Sony shares spiked to their highest level in two years Wednesday as the company said it would consider a proposal to spin off its movie and music division.
Hedge fund titan Dan Loeb first floated the idea last week, simultaneously announcing that he has amassed a stake of more than 6% in the electronics and entertainment firm.
Loeb's Third Point hedge fund is now one of Sony's largest shareholders, and the firm's position could be expanded further.
Loeb wants the Japanese group to separate Sony Entertainment, the movie studio and entertainment division that has supported earnings in recent years, from its ailing consumer electronics business through a partial spin-off.
A Sony(SNE) spokeswoman said last week the entertainment business was not for sale -- a position the company restated Wednesday.
"As President and CEO Kazuo Hirai has said repeatedly, the entertainment businesses are important contributors to Sony's growth and are not for sale," Sony said. "We look forward to continuing constructive dialogue with our shareholders as we pursue our strategy."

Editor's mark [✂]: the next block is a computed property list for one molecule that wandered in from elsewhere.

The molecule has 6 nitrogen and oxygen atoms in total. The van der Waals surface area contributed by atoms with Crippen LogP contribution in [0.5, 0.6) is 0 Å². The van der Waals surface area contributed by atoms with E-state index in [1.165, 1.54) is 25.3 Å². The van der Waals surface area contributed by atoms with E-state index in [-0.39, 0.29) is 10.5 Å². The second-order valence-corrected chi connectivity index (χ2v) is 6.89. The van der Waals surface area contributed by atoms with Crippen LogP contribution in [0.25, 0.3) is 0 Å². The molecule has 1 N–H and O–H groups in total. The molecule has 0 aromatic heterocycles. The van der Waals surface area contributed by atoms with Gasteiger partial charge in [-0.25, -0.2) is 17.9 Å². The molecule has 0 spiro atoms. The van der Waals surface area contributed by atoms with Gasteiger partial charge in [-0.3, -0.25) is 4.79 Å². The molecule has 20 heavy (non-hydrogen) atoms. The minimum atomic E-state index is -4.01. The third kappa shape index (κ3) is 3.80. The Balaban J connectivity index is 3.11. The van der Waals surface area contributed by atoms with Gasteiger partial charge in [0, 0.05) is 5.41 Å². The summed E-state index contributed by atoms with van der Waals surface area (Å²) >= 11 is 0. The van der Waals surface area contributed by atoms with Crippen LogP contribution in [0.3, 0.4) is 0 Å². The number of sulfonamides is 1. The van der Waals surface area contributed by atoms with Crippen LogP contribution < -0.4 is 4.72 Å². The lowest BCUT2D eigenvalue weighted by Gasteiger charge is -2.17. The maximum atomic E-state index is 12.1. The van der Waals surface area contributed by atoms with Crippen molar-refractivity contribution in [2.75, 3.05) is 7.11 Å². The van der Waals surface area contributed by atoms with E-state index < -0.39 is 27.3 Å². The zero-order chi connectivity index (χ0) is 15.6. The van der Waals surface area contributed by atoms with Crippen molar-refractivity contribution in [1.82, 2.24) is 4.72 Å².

However, Chief Executive Kazuo Hirai would take "sufficient time" to review the proposal with the board, the spokeswoman added.
One report, published Wednesday in an English-language version of the Nikkei, said that Sony was leaning toward accepting the separation proposal.
Sony shares were up 8% in Tokyo trading, and have gained more than 100% so far this year. The company has forecast a 16% in rise in net profits for the current fiscal year.
Despite the strong run, Sony faces tough competition from companies like Samsung(SSNLF), LG and Appl(AAPL)e in many of its core markets -- including television and smartphones.
Late last week, Fitch Ratings dubbed Sony's turnaround plan a "long haul."
Loeb has been vocal about his interest in Japan, telling investors that his firm is "extremely focused" on the country. At the annual SALT hedge fund conference earlier this month, Loeb said Japanese stocks were cheap despite recent strong gains, trading at 13 times earnings on average, compared to about 18 for U.S. stocks.
The interest in Sony is also a big endorsement of the anti-deflation efforts of Prime Minister Shinzo Abe.
Since taking office, Abe has pursued a combination of increased government spending and central bank stimulus. The strategy has boosted equities markets and weakened the yen.
"Sony stands at the crossroads of compelling corporate opportunity and massive Japanese economic reform," Loeb wrote in a letter to Sony. "Under Prime Minister Abe's leadership, Japan can regain its position as one of the world's preeminent economic powerhouses and manufacturing engines."